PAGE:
Last week the Labour Party unveiled a plot to purchase the country’s £62billion energy networks for billions of pounds below the market price, should leader Jeremy Corbyn win the next General Election. Labour wants to bring utility companies, including National Grid, Scottish Power and SSE, back under public ownership. But Severn Trent, one of the biggest water companies in Britain, has warned how this could damage growth and ramp up the cost for customers. The water giant has warned against using market value as a “starting point” for possible talks after Labour revealed plans to justify a lower bidding price in documents released last week.
In its portfolio of energy networks, Labour said it would disregard any infrastructure that is in need of repair or redundant.
Investors, banks and pension funds would be compensated by Government bonds, according to the party document.
Severn Trent said: “Any associated changes in government policy may fundamentally impact our ability to deliver the group’s strategic objectives, impacting shareholder value.”
Labour has pointed to water bills rising by around 40 percent over the last three decades as part of their drive for nationalisation.
But Liv Garfield, chief executive of Severn Trent, said analysis from Ofwat, the industry regulator, suggests customers would be paying £120 a year more if privatisation had not taken place.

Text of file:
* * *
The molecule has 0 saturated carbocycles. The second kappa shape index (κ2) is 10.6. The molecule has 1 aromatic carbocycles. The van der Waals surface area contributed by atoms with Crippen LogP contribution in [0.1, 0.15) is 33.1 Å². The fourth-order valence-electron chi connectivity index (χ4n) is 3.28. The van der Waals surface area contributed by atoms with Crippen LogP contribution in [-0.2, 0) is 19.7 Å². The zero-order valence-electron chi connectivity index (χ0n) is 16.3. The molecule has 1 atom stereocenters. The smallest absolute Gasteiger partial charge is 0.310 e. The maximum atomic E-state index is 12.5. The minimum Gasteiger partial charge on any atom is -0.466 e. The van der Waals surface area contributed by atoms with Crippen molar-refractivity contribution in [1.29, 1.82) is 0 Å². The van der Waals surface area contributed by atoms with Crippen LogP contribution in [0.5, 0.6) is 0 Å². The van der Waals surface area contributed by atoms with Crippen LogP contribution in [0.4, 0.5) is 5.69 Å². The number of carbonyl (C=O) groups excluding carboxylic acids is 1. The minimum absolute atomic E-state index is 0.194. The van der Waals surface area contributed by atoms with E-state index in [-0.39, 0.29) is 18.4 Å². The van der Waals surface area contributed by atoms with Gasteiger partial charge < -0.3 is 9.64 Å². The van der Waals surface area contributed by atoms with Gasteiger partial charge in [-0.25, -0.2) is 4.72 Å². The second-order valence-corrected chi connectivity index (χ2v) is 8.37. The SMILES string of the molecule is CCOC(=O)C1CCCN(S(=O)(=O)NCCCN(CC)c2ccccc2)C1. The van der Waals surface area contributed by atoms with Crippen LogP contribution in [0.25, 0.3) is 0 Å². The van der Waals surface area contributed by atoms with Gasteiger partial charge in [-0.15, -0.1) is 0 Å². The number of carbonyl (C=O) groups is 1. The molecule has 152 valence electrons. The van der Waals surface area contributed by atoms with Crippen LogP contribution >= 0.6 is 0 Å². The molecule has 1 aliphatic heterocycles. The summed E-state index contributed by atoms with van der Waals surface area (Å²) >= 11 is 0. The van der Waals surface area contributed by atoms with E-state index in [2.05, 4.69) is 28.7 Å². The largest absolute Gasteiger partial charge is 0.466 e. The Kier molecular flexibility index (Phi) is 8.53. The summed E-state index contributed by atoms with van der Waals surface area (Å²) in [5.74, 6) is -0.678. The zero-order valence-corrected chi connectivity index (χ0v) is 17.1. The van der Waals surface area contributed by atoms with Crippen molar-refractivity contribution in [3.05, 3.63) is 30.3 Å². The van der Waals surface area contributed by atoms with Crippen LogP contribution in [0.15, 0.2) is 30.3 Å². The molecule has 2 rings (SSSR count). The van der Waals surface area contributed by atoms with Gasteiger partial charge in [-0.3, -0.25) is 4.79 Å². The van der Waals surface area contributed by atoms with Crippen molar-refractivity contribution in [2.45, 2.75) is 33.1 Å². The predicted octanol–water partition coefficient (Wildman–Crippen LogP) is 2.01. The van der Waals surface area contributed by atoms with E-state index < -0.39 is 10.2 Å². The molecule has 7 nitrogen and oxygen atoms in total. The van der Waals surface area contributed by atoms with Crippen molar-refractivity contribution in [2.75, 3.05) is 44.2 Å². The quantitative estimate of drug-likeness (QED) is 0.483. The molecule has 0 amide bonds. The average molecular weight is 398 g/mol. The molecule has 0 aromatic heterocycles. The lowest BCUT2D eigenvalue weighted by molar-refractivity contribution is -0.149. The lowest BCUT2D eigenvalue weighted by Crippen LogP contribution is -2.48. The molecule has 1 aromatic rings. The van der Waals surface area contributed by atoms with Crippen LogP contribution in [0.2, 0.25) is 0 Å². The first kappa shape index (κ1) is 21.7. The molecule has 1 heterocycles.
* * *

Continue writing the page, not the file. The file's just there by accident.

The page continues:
Pre-tax profits at Severn Trent rose by almost 7 percent to £563 million for the year to March 31.
Rebecca Long Bailey, Labour shadow Business Secretary, said: “The fact that Severn Trent is putting shareholder interest before the public interest on the day it announces a profit increase underlines why the water industry must be brought into public ownership.
“Instead of running this vital resource and national asset in the interests of private profit, Labour will ensure it is run for the benefit of us all.”
UK business group the Confederation of British Industry (CBI) this week warned the impact from nationalisation would spread beyond the businesses directly affected.
President John Allan said: “Labour’s proposals are not just a threat to these industries but to investment in our country at a time when it’s most needed, and above all to that essential partnership between business and government.”
John McDonnell, Labour shadow chancellor, has maintained that investors would receive “the appropriate sum”.
He said: “Across the world, public ownership of basic utilities such as water and energy are a normal part of the ‘essential partnership’ between business and government, providing affordable and reliable services.
“It is time the CBI caught up.”
The CBI also criticised politicians for failing to have agreed on a plan for Brexit over the past year.
Mr Allan added: “It’s not for business leaders to tell politicians when to trigger democratic events.
“But be in no doubt political failure today means economic failure tomorrow.”